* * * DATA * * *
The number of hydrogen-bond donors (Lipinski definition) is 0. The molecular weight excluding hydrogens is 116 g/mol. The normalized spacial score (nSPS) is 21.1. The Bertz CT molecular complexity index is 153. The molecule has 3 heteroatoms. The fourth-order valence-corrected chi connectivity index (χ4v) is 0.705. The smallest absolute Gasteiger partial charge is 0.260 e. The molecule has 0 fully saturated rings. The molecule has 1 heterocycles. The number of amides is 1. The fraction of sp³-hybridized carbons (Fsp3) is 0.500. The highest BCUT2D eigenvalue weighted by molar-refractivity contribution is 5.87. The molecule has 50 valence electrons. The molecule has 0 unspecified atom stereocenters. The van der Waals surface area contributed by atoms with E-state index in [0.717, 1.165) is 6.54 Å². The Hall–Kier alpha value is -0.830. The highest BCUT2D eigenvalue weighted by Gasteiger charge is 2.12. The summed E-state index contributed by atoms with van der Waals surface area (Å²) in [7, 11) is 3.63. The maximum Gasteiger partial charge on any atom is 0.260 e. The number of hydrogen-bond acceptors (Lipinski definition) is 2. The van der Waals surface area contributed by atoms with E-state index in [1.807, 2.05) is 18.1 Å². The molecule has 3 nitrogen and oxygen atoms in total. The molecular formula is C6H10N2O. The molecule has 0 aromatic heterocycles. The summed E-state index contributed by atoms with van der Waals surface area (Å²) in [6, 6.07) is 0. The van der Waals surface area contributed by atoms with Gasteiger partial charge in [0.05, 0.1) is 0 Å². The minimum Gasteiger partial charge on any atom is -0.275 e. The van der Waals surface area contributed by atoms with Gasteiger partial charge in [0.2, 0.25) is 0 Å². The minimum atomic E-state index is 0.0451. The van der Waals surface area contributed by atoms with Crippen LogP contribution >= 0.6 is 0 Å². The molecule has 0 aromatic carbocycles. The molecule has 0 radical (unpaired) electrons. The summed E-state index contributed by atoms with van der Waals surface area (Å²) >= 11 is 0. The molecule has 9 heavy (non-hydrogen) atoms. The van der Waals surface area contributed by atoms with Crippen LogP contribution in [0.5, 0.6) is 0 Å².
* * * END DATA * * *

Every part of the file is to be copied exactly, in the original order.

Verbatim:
The number of hydrogen-bond donors (Lipinski definition) is 0. The molecular weight excluding hydrogens is 116 g/mol. The normalized spacial score (nSPS) is 21.1. The Bertz CT molecular complexity index is 153. The molecule has 3 heteroatoms. The fourth-order valence-corrected chi connectivity index (χ4v) is 0.705. The smallest absolute Gasteiger partial charge is 0.260 e. The molecule has 0 fully saturated rings. The molecule has 1 heterocycles. The number of amides is 1. The fraction of sp³-hybridized carbons (Fsp3) is 0.500. The highest BCUT2D eigenvalue weighted by molar-refractivity contribution is 5.87. The molecule has 50 valence electrons. The molecule has 0 unspecified atom stereocenters. The van der Waals surface area contributed by atoms with E-state index in [0.717, 1.165) is 6.54 Å². The Hall–Kier alpha value is -0.830. The highest BCUT2D eigenvalue weighted by Gasteiger charge is 2.12. The summed E-state index contributed by atoms with van der Waals surface area (Å²) in [7, 11) is 3.63. The maximum Gasteiger partial charge on any atom is 0.260 e. The number of hydrogen-bond acceptors (Lipinski definition) is 2. The van der Waals surface area contributed by atoms with E-state index in [1.807, 2.05) is 18.1 Å². The molecule has 3 nitrogen and oxygen atoms in total. The molecular formula is C6H10N2O. The molecule has 0 aromatic heterocycles. The summed E-state index contributed by atoms with van der Waals surface area (Å²) in [6, 6.07) is 0. The van der Waals surface area contributed by atoms with Gasteiger partial charge in [0.05, 0.1) is 0 Å². The minimum Gasteiger partial charge on any atom is -0.275 e. The van der Waals surface area contributed by atoms with Gasteiger partial charge in [0.2, 0.25) is 0 Å². The minimum atomic E-state index is 0.0451. The van der Waals surface area contributed by atoms with Crippen LogP contribution >= 0.6 is 0 Å². The molecule has 0 aromatic carbocycles. The molecule has 0 radical (unpaired) electrons. The summed E-state index contributed by atoms with van der Waals surface area (Å²) >= 11 is 0. The molecule has 9 heavy (non-hydrogen) atoms. The van der Waals surface area contributed by atoms with Crippen LogP contribution in [0.5, 0.6) is 0 Å².